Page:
Thanks for Job Recommendation

  • A letter of thanks for a party that helped you get a job should be professional and courteous. Above all else, avoid the temptation to go overboard in offering your thanks. Be aware that your skills also helped you land the job and it was likely not handed to you as a result of the third party.

Information Request

  • A business letter that requests information should make the request specific and perfectly understandable. It is also a good idea to state the reason for the information request. Extend advance appreciation for the expected cooperation of the recipient.

Parts of bussines letter


Letterhead or Sender’s Address

  • Many companies have an established letterhead on all company correspondence with the company logo. If your company does not have a letterhead, include the sender’s address just below the date.


  • Include the date you write or mail the letter. Place the date just below the letterhead or above the sender’s address if no letterhead is used.

Inside Address

  • Include the name, address and the title of the person you are writing to, along with the address. If you do not know the person’s title, typing Ms. or Mr. is appropriate.


  • A reference line is optional. If it is essential that the reader know from the beginning what the topic is, then you should include. If you include a reference, precede it with “Re:” and place it one line before the salutation


  • This is the opening greeting of your letter and first and best chance to make a good impression on your reader. Unless you are a close associate of the recipient, it is not appropriate to address him or her by his or her first name. This flags your letter as unprofessional. Typing, “Dear” and then Mr. or Ms. and last name are always professional sounding openings.


  • Clearly state your message. Avoid unnecessary words. Your goal is to write a concise letter that is informative and professional. Maintain a civil and friendly tone, even if you have a negative message to deliver. Your tone has much to do with how your reader will respond. Make sure you make appropriate paragraph breaks. Each new subject should begin a new paragraph. It is a common practice to include as a last paragraph a call to action. This is an instruction to the recipient about any response you expect. You leave this as your final thought.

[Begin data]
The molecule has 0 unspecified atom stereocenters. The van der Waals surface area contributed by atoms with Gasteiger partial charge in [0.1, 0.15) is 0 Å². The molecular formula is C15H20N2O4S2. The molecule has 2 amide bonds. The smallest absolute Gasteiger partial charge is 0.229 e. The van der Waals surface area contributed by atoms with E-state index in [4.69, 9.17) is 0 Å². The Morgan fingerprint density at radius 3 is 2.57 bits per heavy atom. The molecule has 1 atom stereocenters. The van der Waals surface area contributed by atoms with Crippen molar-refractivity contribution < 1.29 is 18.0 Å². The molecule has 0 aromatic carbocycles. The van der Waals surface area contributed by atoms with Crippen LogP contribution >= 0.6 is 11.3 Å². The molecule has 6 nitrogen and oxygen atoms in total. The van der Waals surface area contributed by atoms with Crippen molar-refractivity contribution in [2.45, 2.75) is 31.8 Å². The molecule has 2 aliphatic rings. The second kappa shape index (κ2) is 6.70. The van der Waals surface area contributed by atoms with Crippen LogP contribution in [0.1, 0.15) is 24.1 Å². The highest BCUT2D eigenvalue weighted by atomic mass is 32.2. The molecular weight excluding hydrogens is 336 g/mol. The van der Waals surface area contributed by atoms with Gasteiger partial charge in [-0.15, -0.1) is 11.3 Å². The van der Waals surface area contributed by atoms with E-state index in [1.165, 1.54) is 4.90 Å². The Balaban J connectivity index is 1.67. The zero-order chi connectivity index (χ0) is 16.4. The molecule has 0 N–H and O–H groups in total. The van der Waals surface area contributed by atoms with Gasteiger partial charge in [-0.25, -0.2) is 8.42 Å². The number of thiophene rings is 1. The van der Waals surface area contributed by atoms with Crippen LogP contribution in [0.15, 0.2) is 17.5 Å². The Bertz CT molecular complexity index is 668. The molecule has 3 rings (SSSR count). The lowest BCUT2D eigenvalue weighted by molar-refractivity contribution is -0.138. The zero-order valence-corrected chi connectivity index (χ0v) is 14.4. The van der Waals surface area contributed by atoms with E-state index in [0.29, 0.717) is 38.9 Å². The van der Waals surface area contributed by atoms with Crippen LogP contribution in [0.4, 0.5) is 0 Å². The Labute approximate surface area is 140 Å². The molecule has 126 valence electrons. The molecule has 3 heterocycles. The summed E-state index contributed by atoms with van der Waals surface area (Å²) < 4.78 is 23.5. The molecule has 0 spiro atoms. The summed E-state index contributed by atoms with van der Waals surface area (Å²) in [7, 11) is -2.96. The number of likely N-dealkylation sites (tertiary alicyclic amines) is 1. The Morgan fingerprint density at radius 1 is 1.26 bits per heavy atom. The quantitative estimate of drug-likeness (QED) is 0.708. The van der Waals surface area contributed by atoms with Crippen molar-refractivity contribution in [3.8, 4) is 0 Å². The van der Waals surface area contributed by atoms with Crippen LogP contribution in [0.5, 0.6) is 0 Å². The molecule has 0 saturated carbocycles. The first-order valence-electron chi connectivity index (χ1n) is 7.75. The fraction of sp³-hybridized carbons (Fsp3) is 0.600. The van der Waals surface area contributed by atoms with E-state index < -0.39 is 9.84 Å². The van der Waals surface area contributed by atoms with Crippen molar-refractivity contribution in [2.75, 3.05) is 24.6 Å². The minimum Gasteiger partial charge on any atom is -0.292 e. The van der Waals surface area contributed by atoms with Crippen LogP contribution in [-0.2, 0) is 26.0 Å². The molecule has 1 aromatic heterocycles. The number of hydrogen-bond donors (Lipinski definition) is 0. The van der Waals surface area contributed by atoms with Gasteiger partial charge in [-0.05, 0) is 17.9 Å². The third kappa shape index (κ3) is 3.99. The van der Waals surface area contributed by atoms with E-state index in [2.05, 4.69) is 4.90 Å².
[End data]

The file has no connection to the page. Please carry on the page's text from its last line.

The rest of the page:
Styles of bussines letter


The Styles of Business Letters (Layouts of Business Letters) have undergone changes over the period of time. In the old times, the style was followed strictly. But recently liberty has been given to the business people to follow their own styles. Although no room was allowed for deviation form the standard form an effective letter during old days, the letters written then was more effective. There are still many business houses which use the old layout. But things have become much easier and business people have taken liberty in their approach towards adopting the layout of their business letters.

Fully-Blocked Style, Modified Block Style and Simplified Style are widely used these days among the business houses. Fully-Indented Style, Semi-Indented Style and Hanging-Indented Style are not extensively used. But all can be used by all. There is no restriction in using one style over others. It is only you who should decide which should be the best for you to bring the desired results.  Usually the business letters are written on the letter head of the company. In case you have to write your letter in a white paper, please write your address before you start writing your letter. There are few people who suggest writing the sender’s address just below the date. This is also acceptable. There is not strict rule to suggest what is best for you. Let your sense of business judgment rule.